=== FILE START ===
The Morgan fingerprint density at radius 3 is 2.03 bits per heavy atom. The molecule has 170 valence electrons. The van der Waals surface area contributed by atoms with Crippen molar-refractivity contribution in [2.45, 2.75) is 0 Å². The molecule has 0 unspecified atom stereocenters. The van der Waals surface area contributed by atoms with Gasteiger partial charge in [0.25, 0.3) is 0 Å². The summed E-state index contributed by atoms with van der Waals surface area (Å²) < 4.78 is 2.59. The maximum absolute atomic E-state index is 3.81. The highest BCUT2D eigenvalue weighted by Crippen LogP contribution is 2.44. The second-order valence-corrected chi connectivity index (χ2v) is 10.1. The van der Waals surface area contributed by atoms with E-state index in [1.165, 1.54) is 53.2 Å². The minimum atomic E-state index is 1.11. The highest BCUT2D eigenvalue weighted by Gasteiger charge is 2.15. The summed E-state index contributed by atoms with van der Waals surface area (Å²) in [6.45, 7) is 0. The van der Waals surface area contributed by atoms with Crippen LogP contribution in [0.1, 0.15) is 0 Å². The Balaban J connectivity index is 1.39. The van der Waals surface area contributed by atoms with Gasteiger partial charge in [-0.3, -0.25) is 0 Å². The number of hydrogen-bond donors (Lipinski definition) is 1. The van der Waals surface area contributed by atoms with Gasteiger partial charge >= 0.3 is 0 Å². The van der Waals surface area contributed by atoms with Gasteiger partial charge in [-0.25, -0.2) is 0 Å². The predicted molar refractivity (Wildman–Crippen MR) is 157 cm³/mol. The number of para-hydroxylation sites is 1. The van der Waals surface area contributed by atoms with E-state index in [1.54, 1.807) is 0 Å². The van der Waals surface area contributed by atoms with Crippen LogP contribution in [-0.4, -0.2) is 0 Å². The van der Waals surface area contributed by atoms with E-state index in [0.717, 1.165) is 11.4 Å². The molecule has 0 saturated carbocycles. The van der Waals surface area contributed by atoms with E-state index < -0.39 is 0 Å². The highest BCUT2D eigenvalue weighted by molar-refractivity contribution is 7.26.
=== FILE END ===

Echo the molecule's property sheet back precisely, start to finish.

The Morgan fingerprint density at radius 3 is 2.03 bits per heavy atom. The molecule has 170 valence electrons. The van der Waals surface area contributed by atoms with Crippen molar-refractivity contribution in [2.45, 2.75) is 0 Å². The molecule has 0 unspecified atom stereocenters. The van der Waals surface area contributed by atoms with Gasteiger partial charge in [0.25, 0.3) is 0 Å². The summed E-state index contributed by atoms with van der Waals surface area (Å²) < 4.78 is 2.59. The maximum absolute atomic E-state index is 3.81. The highest BCUT2D eigenvalue weighted by Crippen LogP contribution is 2.44. The second-order valence-corrected chi connectivity index (χ2v) is 10.1. The van der Waals surface area contributed by atoms with E-state index in [1.165, 1.54) is 53.2 Å². The minimum atomic E-state index is 1.11. The highest BCUT2D eigenvalue weighted by Gasteiger charge is 2.15. The summed E-state index contributed by atoms with van der Waals surface area (Å²) in [6.45, 7) is 0. The van der Waals surface area contributed by atoms with Crippen LogP contribution in [0.1, 0.15) is 0 Å². The Balaban J connectivity index is 1.39. The van der Waals surface area contributed by atoms with Gasteiger partial charge in [-0.3, -0.25) is 0 Å². The number of hydrogen-bond donors (Lipinski definition) is 1. The van der Waals surface area contributed by atoms with Gasteiger partial charge >= 0.3 is 0 Å². The van der Waals surface area contributed by atoms with Gasteiger partial charge in [-0.25, -0.2) is 0 Å². The predicted molar refractivity (Wildman–Crippen MR) is 157 cm³/mol. The number of para-hydroxylation sites is 1. The van der Waals surface area contributed by atoms with E-state index in [1.54, 1.807) is 0 Å². The van der Waals surface area contributed by atoms with Crippen LogP contribution in [-0.4, -0.2) is 0 Å². The van der Waals surface area contributed by atoms with E-state index in [0.717, 1.165) is 11.4 Å². The molecule has 0 saturated carbocycles. The van der Waals surface area contributed by atoms with E-state index < -0.39 is 0 Å². The highest BCUT2D eigenvalue weighted by molar-refractivity contribution is 7.26.